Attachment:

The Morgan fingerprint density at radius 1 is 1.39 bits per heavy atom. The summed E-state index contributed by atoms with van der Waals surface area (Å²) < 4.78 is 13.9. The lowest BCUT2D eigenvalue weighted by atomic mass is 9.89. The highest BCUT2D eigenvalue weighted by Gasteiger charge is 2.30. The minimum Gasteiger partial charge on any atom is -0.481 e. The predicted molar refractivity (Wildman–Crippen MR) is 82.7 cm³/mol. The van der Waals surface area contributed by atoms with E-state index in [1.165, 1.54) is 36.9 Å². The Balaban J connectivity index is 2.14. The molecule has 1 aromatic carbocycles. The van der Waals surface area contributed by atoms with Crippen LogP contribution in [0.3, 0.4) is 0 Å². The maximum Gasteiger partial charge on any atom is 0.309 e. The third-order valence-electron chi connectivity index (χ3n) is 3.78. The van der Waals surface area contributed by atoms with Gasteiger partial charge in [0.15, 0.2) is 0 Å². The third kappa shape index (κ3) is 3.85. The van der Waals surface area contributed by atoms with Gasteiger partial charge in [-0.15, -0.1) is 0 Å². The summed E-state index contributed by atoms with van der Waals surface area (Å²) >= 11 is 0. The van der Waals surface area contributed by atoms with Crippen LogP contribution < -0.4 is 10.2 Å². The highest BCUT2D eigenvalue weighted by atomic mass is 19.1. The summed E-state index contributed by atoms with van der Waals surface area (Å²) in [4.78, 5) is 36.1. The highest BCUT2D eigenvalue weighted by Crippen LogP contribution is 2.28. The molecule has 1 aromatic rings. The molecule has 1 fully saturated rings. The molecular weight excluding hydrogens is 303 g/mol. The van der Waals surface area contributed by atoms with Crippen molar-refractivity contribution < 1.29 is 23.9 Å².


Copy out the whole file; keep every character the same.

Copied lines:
The Morgan fingerprint density at radius 1 is 1.39 bits per heavy atom. The summed E-state index contributed by atoms with van der Waals surface area (Å²) < 4.78 is 13.9. The lowest BCUT2D eigenvalue weighted by atomic mass is 9.89. The highest BCUT2D eigenvalue weighted by Gasteiger charge is 2.30. The minimum Gasteiger partial charge on any atom is -0.481 e. The predicted molar refractivity (Wildman–Crippen MR) is 82.7 cm³/mol. The van der Waals surface area contributed by atoms with E-state index in [1.165, 1.54) is 36.9 Å². The Balaban J connectivity index is 2.14. The molecule has 1 aromatic carbocycles. The van der Waals surface area contributed by atoms with Crippen LogP contribution in [0.3, 0.4) is 0 Å². The maximum Gasteiger partial charge on any atom is 0.309 e. The third-order valence-electron chi connectivity index (χ3n) is 3.78. The van der Waals surface area contributed by atoms with Gasteiger partial charge in [0.15, 0.2) is 0 Å². The third kappa shape index (κ3) is 3.85. The van der Waals surface area contributed by atoms with Gasteiger partial charge in [-0.15, -0.1) is 0 Å². The summed E-state index contributed by atoms with van der Waals surface area (Å²) >= 11 is 0. The van der Waals surface area contributed by atoms with Crippen LogP contribution < -0.4 is 10.2 Å². The highest BCUT2D eigenvalue weighted by atomic mass is 19.1. The summed E-state index contributed by atoms with van der Waals surface area (Å²) in [4.78, 5) is 36.1. The highest BCUT2D eigenvalue weighted by Crippen LogP contribution is 2.28. The molecule has 1 aromatic rings. The molecule has 1 fully saturated rings. The molecular weight excluding hydrogens is 303 g/mol. The van der Waals surface area contributed by atoms with Crippen molar-refractivity contribution < 1.29 is 23.9 Å².